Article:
Canadian Diamonds are produced from diamond rough mined from Canada. If you are shopping for a Canadian diamond engagement ring, you're likely to notice that diamonds from Canada are more expensive than diamonds from other countries.
And yet, at the same time, the majority of "Canadian Diamonds" are cut in countries like India where the labor rate is less expensive than it would be in Canada.
So what is all the hype about Canadian Diamonds really about?
The best time to discover more about diamonds from Canada is before you buy. That's because knowing more about Canadian Diamonds will enable you to make an informed decision. With that in mind, you'll be a virtual expert on the subject of Canadian Diamonds by the time you finish reading this article.
Once you know the answer to those questions, you'll be able to go on Jeopardy and make Alex Trebek proud (if you dig deep enough, there is more than one joke in that sentence).
To be perfectly honest, it always cracks me up when somebody asks "Where do Canadian Diamonds come from?" because the answer seems kind of obvious:
Canadian Diamonds come from Canada.
The seemingly obvious answer to the next question is that Canadian diamonds come from the ground.
Deep, Deep, Under Frozen Ground (which is also known as permafrost).
This is a picture of the Ice Road that leads to the Diavik Diamond Mine in Canada.
Our neighbors to the north have been pulling diamonds out of the frozen tundra since 2002 to the tune of 9± million carats per annum.
The two most significant diamond mines operating in Canada at this time are the Diavik Diamond Mine and the Ekati Diamond Mine.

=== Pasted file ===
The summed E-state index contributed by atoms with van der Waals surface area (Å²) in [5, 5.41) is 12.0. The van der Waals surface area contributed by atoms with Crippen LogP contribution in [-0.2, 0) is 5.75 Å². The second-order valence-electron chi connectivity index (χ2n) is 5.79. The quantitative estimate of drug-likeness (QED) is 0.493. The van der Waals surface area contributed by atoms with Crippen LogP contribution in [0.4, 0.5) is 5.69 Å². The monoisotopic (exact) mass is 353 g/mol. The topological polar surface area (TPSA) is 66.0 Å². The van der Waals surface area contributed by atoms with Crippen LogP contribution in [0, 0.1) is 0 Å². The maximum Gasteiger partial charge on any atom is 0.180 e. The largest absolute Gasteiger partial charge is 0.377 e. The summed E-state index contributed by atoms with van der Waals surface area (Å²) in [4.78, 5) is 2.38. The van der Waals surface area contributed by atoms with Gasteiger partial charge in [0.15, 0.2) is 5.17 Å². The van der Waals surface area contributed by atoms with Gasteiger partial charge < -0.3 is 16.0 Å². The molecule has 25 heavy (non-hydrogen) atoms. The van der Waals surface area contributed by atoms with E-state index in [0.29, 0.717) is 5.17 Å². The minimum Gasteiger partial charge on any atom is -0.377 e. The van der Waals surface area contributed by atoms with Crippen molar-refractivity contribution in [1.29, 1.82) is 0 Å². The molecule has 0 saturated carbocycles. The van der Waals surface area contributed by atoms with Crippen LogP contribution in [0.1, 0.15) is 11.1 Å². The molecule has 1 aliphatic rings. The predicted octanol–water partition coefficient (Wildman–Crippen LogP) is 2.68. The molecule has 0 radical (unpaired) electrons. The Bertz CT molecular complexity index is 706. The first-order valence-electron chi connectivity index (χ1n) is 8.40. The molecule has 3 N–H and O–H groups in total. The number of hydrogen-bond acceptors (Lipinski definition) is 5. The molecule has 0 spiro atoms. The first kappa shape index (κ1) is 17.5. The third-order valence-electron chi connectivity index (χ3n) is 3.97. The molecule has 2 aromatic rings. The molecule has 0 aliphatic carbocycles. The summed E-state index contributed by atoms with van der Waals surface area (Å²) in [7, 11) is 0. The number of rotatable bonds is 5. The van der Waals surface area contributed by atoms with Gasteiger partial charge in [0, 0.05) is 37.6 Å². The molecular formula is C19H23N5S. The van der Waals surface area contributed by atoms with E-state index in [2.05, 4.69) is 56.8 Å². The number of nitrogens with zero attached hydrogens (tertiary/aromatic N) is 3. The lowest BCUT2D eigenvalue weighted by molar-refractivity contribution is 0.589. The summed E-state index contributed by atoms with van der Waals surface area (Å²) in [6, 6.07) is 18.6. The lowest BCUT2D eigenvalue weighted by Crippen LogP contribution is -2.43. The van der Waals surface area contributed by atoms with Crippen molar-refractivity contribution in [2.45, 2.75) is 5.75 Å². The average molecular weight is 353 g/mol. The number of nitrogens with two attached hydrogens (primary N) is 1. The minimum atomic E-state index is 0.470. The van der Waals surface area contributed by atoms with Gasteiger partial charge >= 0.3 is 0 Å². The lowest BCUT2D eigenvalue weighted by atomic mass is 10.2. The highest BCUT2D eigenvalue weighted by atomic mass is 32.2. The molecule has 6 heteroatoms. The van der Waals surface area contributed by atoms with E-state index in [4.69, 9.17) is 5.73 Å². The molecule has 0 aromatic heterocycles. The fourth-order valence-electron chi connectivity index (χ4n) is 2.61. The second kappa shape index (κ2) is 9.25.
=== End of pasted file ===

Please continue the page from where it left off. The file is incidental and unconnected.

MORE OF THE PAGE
The Diavik Diamond Mine is located in the Yellowknife, Northwest Territories of Canada which is operated in part by the Rio Tinto Mining Group and by Aber Diamond Mines Ltd.
The Ekati Diamond Mine which is also located in the Yellowknife region of the Northwest Territories of Canada and is owned and operated in part by the BHP Billiton Mining Group and geologists Charles E. Fipke and Dr. Stewart E. Blusson (10% each).
Canada is also home to numerous other diamond mining projects including those operated by De Beers, Shore Gold, Tahera, Stornoway (Ashton and Contact), Dianor, Vaaldiam, Southern Era and more than a dozen smaller companies.
There is nothing to suggest that diamonds mined in Canada are any better than diamonds mined any place else. The only thing that dictates whether a diamond is superior to another is the degree of diamond cut quality which consists of the following:
The degree of optical precision and the proportions the diamond are cut to will have the greatest effect on light performance and sparkle factor. Be sure to adhere to my preferred range of proportions to maximize light return.
The gemological laboratories do not take optical precision into account as part of the overall cut grade. We use ASET Scope, Ideal Scope, and Hearts & Arrows Scope images to evaluate optical precision.
Both of the "ideal cut diamonds" that appear below have proportions within my preferred range. The pavilion angle is 40.8 degrees for both diamonds.
The primary difference between the two diamonds is the degree of optical precision which can affect diamond prices by as much as sixty percent.
1.05 carat, F-color, VS-2 clarity, GIA Excellent cut diamond from Blue Nile (supplier indicates Canadamark)
Side-by-Side Analysis below:
Diamond clarity photographs like these enable us to see how evenly light is reflecting throughout the diamonds to some extent. However, they should not be used for comparison purposes since differences in lighting conditions and imaging systems can affect our perception of color and sparkle factor. These are clarity images and should only be used for that purpose.